Given all the time in the world, a poised Hilinski completed 27 of 38 throws for 314 yards and 2 touchdowns. Provided he gets that type of protection on a weekly basis, Hilinski could be a surprisingly good quarterback for a surprisingly good team in 2022.

3. RB Chase Brown (Illinois)

Hopefully you committed the bit about Brown’s performance against Wyoming to memory, because I’m not repeating it. But I can provide footage.

4. WR Trey Palmer (Nebraska)

There is one thing I really liked about Whipple’s game plan — he prioritized getting the ball to Trey Palmer, much as he prioritized getting it to Jordan Addison at Pitt last season.

The LSU transfer is going to be Nebraska’s go-to guy. Palmer had 8 receptions for 68 yards and 2 carries for 8 yards. When tight end Travis Vokolek gets back from the injury that ended his game against Northwestern, Casey Thompson will have a pair of trustworthy security blankets.

5. P Luke Akers (Northwestern)

This is the B1G, baby, where a punter is liable to end up as 1 of our 5 MVPs in any given week. Nebraska started 4 possessions inside of its own 12-yard line courtesy of Akers punts, including the final possession of the game. That clutch 37-yard Akers punt was downed at the 4.

Akers’ average of 40.8 yards per punt doesn’t look great, but it’s because he was usually tasked with hitting a wedge to back the Cornhuskers into a corner. He excelled.

Play of the week

It really, truly felt like this was the moment where good fortune was finally smiling upon Scott Frost and Nebraska. Like a spiritual successor to the “Flea Kicker” that was the most famous play of Frost’s playing career.

Didn’t turn out that way. But Casey Thompson’s scrambling 58-yard completion to Isaiah Garcia-Castenada may go down as the best play of the whole dang year.

3 things I’m looking forward to this week

1. Penn State at Purdue

It’s not as sexy a matchup as Notre Dame at Ohio State, but only because it’s hard to be sexy when Purdue Pete is looming in the background.

This Thursday night season-opener will feel like an old-school Big Ten matchup. And by old school I mean an early-2000s matchup between Purdue and Northwestern, who revolutionized the way offense was played in the conference. The Nittany Lions and Boilermakers will be trading downfield haymakers.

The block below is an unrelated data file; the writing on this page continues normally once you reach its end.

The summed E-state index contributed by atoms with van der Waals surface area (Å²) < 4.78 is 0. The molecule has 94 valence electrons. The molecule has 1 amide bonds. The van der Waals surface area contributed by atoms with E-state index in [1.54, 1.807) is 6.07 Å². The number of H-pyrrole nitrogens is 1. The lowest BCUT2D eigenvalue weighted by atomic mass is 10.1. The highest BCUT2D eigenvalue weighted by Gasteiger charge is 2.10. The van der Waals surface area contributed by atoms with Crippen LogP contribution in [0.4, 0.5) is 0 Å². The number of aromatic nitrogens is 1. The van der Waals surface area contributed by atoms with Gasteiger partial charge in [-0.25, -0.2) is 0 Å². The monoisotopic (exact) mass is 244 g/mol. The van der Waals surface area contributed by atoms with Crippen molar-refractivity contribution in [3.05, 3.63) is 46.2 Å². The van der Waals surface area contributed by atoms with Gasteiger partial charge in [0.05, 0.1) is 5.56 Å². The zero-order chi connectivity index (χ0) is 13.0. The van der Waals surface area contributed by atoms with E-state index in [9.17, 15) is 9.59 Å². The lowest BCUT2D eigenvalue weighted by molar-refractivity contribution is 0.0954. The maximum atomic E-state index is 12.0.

Purdue is a dark horse contender in the West. Penn State is trying to get back to an elite level after back-to-back mediocre seasons. It’s at night. This will be fun.

2. Notre Dame at Ohio State

Impossible to have more curbside appeal than this top-5 matchup of traditional Midwestern powers. The backstory is impossibly good, too.

New Notre Dame coach Marcus Freeman is making his regular-season debut in the stadium where he once played as a Buckeye.

But I’m not sold on how good this game will actually be. Notre Dame is without its quarterback, top running back and top receiver from a year ago. Their replacements need to mesh quickly for this game to be competitive.

I do sense the Irish will have one of the few defenses capable of keeping Ohio State’s offense under 500 yards. But we’ll see if that’s enough to turn an intriguing matchup into a classic.

3. Upset alerts

There are a couple B1G-FCS matchups that have a chance to still be interesting going into the fourth quarter.

Nebraska’s aforementioned game against North Dakota is suddenly a great deal more compelling than it deserves to be. The Huskers’ response to the Dublin disappointment will set the tone for the rest of their season.

Given the travel and the hangover from the loss, I wouldn’t be surprised by a slow start that makes the locals nervous. Whether it snowballs into anything beyond that is up to the Cornhuskers. I think they’ll be fine. But I don’t know for a fact that they’ll be fine.

A more likely possibility is nervous laughter from Iowa fans who got their kicks watching Nebraska wilt in yet another 1-score loss. The Hawkeyes open with South Dakota State, which is No. 2 in the FCS preseason poll.

The Jackrabbits aren’t just dangerous because they are good. South Dakota State’s roster is almost entirely from the Big Ten’s natural footprint, including 13 Iowa kids. They were told they weren’t Big Ten material in high school. Now’s their chance to prove otherwise.

Iowa’s defense might be too elite for that to happen. But the Hawks’ offense certainly isn’t. I wouldn’t be a bit surprised if the margin here is closer than the CyHawk game in 2 weeks.